Whistle’s market position, technical capabilities, and brand have presented the executive team with a massive strategic opportunity — to own identity across the entire sports industry. Whistle customers have started customizing and linking to their Whistle profile pages from other social networks. Software companies that provide tools to amateur and professional teams would love to have a “log in with Whistle” button on their site to streamline signup. Professional teams are coming to the table and suggesting that they’d be interested in having Whistle take over their own account and login systems.
At an offsite, the executive team elevates identity from an enabling layer of infrastructure to a strategic pillar of the company’s future. The board of directors enthusiastically signs off. No longer just limited to Whistle’s properties, identity now needs external APIs, developer relations, more functionality, and a compelling value proposition that encourages other partners to adopt it.
The CEO asks Koala to designate someone to lead the product strategy for “Whistle ID,” as it’s now being called. A talented eng manager and product designer move over to join the project. Koala knows the PM lead can’t be Kangaroo — they have too many people management responsibilities to allocate the level of attention and energy required for an initiative like Whistle ID. And most of the individual contributors under Kangaroo aren’t experienced enough to take on a high-profile, complex project at this scale.
Fortunately, there’s a perfect candidate in Rabbit. Since day one, Rabbit has been one of the company’s top performers and has risen to the level of group product manager, responsible for all of profiles and identity at Whistle. Rabbit has started managing other PMs but really cares more about product leadership than people management. In fact, Rabbit has recently expressed concerns to Kangaroo that Rabbit’s team is starting to grow too large. Rabbit is passionate about identity, has gained an industry-wide reputation in the space, and was one of the first Whistlers to see the opportunity that Whistle ID is hoping to capture. Rabbit’s the perfect product leader for Whistle ID.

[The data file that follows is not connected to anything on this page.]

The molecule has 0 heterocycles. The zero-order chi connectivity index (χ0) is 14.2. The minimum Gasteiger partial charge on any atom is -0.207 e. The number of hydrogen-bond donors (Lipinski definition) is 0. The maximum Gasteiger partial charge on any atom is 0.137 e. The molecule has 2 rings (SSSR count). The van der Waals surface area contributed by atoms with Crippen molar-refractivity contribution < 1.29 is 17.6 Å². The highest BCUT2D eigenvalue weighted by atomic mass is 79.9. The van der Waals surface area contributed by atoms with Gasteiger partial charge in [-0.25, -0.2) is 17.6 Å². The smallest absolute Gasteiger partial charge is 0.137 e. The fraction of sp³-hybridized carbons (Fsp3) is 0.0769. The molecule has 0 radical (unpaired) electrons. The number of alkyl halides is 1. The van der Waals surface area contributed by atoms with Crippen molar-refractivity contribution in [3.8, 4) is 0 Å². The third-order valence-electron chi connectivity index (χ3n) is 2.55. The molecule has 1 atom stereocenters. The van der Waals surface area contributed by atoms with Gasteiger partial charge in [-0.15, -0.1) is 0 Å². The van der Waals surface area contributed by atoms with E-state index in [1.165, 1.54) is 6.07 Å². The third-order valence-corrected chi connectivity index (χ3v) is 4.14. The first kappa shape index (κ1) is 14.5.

With the CEO’s strong endorsement, Koala promotes Rabbit to the newly created position of principal product manager — the first in Whistle’s history — reporting directly to Koala. Two of Rabbit’s PMs move over with them to help build out this new product offering. The rest of the identity platform components and initiatives stay under Kangaroo, so Rabbit and their team can focus exclusively on the future of Whistle ID without having to be encumbered by other competing projects and legacy commitments. So now the organization looks like this:
Consider that Rabbit and Kangaroo are not “sharing ownership” of anything. Rabbit is accountable for Whistle ID, and Kangaroo is still responsible for all platform products and initiatives. Obviously, Rabbit and Kangaroo will need to be in close communication as the plan develops, and Kangaroo is an important stakeholder for Whistle ID. Eventually, Kangaroo’s infrastructure teams will need to line up to help support the launch, so they’ll need to collaborate closely. But Kangaroo’s platform teams are already in the business of supporting other team’s product launches, so this is par for the course.
Ultimately, Rabbit will deliver a winning identity platform for the sports industry. The Whistle ID product team will grow in size, and it will need a people manager (perhaps that’s Kangaroo, or maybe a newly created director role). It’s unlikely to be Rabbit – they’re not really interested in taking on more people management responsibilities. By the time Whistle ID has matured, they may be more interested in grabbing hold of a brand new product challenge and starting the process all over again.
What has Whistle gained here? For one thing, a world-class product leader like Rabbit stuck around and built a successful career at the company. Rabbit might have left for a smaller company if the principal role didn’t exist. Kangaroo is also happily building a long-term career at Whistle — they joined the company to grow as a people manager and are now running a large team of PMs. Both found opportunities to do what they love.
It also sets the precedent that there is more than one path for product managers at Whistle. Other PMs ponder whether they want to be a Rabbit or a Kangaroo, knowing whichever they choose, both paths are open to them at Whistle.